The surf break known as Suis, off Diamond Head, hosted a dozen happy surfers, catching some long rides on head-high waves Sunday morning.
In a brisk wind and current, the surfers were keeping the 6-feet-apart government mandate against spread of the novel coronavirus, and gone were the handshakes and hugs, sitting knee-to-knee and gossiping between sets that were the norm in pre-pandemic times.
Next day, Suis was battered by ramped-up winds, but Mark Yamanaka chose it over less windy breaks because there were fewer people out. “I wanted to go to Bowls, but it looked too crowded for (social distancing),” he said as he rinsed off at the Makalei Beach Park shower Monday morning.
All City and County of Honolulu parks had been closed to the public since Thursday, but people were allowed to exercise outdoors if they stayed 6 feet apart, and to cross city parks to access the ocean, where the city has no jurisdiction below the high-water line on the beach, which lies under state control.
While surfers gave each other space — apart from accidental near-collisions — at Suis, social distancing was uneven in the steady stream of walkers, runners, cyclists and Segways on the heavily trampled exercise route stretching between Waikiki and the scenic ocean lookout at Diamond Head Cliffs.
On the steep climb to the lighthouse, where at Beach Road the sidewalk turns into an asphalt pedestrian path and bike lane, many pedestrians forged on, two and three abreast, without stepping aside or going single file to give oncoming walkers some space.
“I think people who live here are more mindful than tourists,” said Fran Katzman, a visitor from New York City who had been renting her cousins’ condo in Waikiki. “I’ve been laughed at by English-speaking tourists when I’ve asked them to observe the 6-foot distance.”
At the condo, Katzman added, a large family of Asian tourists, wearing masks, piled into the elevator ahead of her and a friend. “We didn’t get in.”
But there were also many others who took care, such as two fleet, ponytailed local girls who ran up Diamond Head Road, giving a wide berth to a slow-walking man.
“It’s mixed — sometimes it’s crowded, not so much today; some people get masks, some oblivious, right next to others,” said Honolulu resident Lee Chow, who said he’s been walking from Waikiki up Diamond Head every day since his gym closed.
“I don’t like it when they come close,” he said, “but the worst is when people spit on the ground or sneeze and just keep walking.”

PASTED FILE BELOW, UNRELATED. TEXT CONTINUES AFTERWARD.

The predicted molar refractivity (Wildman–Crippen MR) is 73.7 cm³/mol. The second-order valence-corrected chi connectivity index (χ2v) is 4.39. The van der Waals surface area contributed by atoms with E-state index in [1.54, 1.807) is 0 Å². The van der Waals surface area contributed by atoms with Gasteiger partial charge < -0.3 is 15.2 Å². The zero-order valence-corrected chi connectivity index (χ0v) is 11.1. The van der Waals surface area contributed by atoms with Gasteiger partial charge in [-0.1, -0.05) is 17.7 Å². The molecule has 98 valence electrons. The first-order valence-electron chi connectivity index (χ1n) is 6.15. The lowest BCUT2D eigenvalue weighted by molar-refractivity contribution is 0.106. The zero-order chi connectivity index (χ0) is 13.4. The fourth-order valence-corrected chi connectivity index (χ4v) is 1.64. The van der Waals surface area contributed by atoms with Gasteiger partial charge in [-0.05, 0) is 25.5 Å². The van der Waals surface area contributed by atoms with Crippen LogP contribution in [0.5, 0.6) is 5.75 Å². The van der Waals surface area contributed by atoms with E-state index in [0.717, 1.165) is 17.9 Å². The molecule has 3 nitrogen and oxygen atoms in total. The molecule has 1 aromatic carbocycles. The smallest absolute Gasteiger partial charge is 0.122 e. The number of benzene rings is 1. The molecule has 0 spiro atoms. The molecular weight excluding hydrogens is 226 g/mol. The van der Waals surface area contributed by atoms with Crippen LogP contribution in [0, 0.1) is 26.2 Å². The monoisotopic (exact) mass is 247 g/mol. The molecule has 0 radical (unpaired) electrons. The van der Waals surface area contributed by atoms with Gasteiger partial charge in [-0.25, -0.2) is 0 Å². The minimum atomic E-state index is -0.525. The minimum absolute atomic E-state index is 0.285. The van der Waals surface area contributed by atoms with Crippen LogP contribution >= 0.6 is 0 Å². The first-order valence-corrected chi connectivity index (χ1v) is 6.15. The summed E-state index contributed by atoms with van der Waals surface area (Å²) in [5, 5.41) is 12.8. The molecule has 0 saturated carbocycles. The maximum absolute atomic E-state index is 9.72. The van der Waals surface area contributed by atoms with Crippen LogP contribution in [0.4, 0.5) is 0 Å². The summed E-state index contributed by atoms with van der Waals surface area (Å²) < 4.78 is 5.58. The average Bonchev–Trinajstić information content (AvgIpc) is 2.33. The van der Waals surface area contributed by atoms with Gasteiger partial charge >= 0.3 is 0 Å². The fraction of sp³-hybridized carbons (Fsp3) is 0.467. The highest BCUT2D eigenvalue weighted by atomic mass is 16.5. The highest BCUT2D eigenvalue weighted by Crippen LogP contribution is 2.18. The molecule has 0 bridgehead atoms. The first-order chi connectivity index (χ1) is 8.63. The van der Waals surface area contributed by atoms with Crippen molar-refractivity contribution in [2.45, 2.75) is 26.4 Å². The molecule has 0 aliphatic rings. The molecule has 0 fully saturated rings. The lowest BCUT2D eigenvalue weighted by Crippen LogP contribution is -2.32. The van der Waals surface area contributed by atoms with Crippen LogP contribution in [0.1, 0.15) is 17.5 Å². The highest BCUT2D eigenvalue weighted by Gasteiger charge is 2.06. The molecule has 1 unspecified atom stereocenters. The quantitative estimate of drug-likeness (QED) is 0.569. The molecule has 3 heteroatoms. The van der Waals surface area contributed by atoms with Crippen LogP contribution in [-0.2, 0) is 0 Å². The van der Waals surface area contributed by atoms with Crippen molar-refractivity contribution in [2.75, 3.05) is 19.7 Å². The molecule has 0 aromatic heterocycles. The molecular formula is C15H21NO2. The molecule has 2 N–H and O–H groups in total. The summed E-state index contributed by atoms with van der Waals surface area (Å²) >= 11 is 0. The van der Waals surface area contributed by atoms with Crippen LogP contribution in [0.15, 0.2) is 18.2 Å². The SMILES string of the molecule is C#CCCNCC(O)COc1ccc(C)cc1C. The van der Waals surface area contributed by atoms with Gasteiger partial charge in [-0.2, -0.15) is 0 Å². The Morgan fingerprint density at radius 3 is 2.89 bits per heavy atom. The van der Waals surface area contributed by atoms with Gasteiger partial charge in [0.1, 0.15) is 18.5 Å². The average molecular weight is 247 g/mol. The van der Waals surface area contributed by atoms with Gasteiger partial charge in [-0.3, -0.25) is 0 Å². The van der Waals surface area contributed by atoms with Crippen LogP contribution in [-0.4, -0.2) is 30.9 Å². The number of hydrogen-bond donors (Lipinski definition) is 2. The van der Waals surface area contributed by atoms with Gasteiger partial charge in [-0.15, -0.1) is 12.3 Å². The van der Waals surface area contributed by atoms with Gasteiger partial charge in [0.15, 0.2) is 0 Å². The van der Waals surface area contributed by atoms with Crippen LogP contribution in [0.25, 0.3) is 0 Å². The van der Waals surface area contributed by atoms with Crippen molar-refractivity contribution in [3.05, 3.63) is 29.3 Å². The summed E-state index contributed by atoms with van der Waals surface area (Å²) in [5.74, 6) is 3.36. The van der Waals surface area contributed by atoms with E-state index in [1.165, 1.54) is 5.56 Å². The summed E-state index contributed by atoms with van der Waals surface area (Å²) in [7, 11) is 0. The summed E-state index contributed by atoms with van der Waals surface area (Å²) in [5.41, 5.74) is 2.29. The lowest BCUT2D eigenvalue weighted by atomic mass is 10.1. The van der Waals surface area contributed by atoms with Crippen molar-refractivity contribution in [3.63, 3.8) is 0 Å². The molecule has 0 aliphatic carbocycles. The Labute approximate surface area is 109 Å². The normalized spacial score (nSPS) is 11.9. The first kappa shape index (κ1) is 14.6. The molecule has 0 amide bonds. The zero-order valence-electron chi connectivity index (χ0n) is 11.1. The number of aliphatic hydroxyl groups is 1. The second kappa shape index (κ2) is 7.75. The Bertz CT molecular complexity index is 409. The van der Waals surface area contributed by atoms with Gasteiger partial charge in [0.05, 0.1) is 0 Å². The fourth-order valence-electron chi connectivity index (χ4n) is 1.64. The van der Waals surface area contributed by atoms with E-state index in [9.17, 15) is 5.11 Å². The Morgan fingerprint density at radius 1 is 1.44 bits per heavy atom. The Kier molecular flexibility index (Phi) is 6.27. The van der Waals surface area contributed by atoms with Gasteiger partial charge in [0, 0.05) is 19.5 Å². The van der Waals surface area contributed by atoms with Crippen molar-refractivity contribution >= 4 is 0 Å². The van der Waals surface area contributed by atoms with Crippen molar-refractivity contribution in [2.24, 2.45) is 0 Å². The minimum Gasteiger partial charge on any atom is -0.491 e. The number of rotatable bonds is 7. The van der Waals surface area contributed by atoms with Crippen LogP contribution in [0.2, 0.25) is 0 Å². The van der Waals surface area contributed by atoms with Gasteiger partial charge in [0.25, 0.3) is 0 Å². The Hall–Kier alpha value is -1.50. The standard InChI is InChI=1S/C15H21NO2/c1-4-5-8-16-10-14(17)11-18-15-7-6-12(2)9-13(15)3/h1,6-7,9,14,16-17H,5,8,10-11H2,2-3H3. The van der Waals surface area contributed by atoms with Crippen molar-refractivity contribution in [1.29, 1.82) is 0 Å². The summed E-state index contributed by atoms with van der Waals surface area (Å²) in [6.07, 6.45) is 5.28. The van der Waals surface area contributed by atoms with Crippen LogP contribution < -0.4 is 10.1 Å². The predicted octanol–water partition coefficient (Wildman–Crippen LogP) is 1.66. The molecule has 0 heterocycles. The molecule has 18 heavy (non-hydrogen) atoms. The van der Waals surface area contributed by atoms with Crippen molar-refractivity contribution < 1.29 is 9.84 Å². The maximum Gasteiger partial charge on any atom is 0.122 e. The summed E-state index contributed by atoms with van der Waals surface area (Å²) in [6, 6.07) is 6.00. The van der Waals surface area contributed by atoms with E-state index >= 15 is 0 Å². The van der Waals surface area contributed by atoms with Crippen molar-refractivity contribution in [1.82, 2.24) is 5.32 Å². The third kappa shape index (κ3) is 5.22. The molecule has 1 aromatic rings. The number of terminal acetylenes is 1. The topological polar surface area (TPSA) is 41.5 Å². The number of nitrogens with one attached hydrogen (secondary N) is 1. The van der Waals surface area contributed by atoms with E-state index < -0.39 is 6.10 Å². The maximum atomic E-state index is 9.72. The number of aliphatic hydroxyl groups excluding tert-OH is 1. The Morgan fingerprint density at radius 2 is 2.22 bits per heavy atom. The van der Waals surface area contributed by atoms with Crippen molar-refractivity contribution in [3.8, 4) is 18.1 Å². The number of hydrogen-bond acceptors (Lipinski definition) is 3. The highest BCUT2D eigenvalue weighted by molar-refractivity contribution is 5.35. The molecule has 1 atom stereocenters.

When that happens, Chow said, he crosses the street.
Punchbowl resident Anika Keuning, a student at Cornell University in New York, said she and her visiting classmate, Phillip Wideska, tried to avoid getting closer than 2 feet to others, whether walking for exercise or shopping for food.
“But I feel some people are more aware than others (of the need for social distancing),” she said. “It feels like they don’t really care, especially kids our age, in our 20s, because they think it’s not a serious threat to them.”
“It’s serious,” said Wideska, a native of Long Island, N.Y.
Farther up the cliff, two local surfers talked story as they packed up their cars by Diamond Head Beach Park.
“I went to Costco to buy rice,” one said, “and they’d just gotten a shipment, but you know, the shelves were already empty and there was this tiny little lady with eight 100-pound bags of rice on her cart!”
The men broke into laughter.
At a news conference Monday about his emergency order, Mayor Kirk Caldwell was asked about people entering closed city beach parks despite the caution tape. He confirmed the city had no jurisdiction over the beach below the high-tide line and would not cite people for crossing city parks to get to the ocean — for now.
“People have a right, particularly Native Hawaiians, to access the ocean and can cross our parks to do so,” he said.
At the same time, “people can get to beaches without traversing city property in many areas,” the mayor — also a surfer — pointed out, asking people to “be very careful so we won’t have to take stronger actions.”
Yamanaka said that might mean “they might close the ocean because people are still coming to the beach,” a fear expressed by other surfers online.